Poor little things haven't even heard of War of the Worlds or Day of the Triffids!

  13. #13
    Senior Member Pirate Jenn's Avatar
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    RocketSheep-- (are those retro-boosters genetically grafted on?)

    No one (I am shocked) has mentioned Sylvia Engdahl's "Enchantress From the Stars" (a good, perspective-bending book which blends Fantasy and Sci-Fi interestingly). This was a Newberry Honor book.

    The Giver, by Lois Lowry--not hard science, but very Bradbury-esque.

    Also, there's a series out by Lois McMaster Bujold about a Miles Vorkosigan that, I think (the first book, The Warrior's Apprentice) would make good reading for a younger audience.

    There's an old series (if you can find it--check the used book stores) called "The Planetbuilders" written under the name Robin Tallis. The series can be read out of order and I recall reading them at about 11 or so.

    There does seem an absence of newer sf vs. fantasy for youngsters--which is a shame.

    (As to movies/etc... a sf-bent ten year old would still like Day of the Triffids, if you can find it <g>)

  14. #14
    Rocketsheep
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    Talking

    Thank you, thank you. I get to corrupt... er... influence a pile of preteens towards the wonders of science fiction. My list is coming along nicely now.

  15. #15
    With 4 children, this is a subject I've been interested in for a while. Some good suggestions on this thread, thanks all.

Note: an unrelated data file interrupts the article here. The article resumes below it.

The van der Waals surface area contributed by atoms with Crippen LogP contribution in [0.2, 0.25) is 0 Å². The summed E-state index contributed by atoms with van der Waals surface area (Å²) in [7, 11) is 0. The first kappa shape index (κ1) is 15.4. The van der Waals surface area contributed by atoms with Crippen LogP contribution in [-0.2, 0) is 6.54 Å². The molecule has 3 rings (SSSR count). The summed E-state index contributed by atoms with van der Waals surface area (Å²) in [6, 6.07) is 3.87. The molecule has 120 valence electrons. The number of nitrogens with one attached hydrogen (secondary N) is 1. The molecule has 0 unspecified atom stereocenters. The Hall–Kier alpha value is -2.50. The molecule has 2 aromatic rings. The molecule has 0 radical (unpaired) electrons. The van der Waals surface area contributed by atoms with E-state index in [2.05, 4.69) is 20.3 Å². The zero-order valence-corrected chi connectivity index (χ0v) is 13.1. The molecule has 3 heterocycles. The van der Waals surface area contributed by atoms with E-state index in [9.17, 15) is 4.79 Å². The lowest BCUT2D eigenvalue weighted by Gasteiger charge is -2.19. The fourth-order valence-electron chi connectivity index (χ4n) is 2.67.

Apart from those mentioned, the following (excluding fantasy as offtopic for this thread) have all been read and enjoyed by my eldest (now 11.5 years old), and several by my second (now 9.5 years old):

    The Witches of Karres - Schmidt (iirc)

    Next of Kin - Eric Frank Russell

    The Tripods trilogy - John Christopher (The White Mountains, The City of Gold and Lead, The Pool of Fire)

    Various excellent Heinleins:

    Have space suit, will travel
    The tunnel in the sky
    Citizen of the galaxy
    Starman Jones
    The star beast

    In fact, the Star Beast was the least enjoyed of the Heinleins, I gather, because it was "a bit slow" at the start.

    I'm on the lookout for several more books I remember as good from my own childhood - one in particular being Mission of Gravity by (I think) Clements.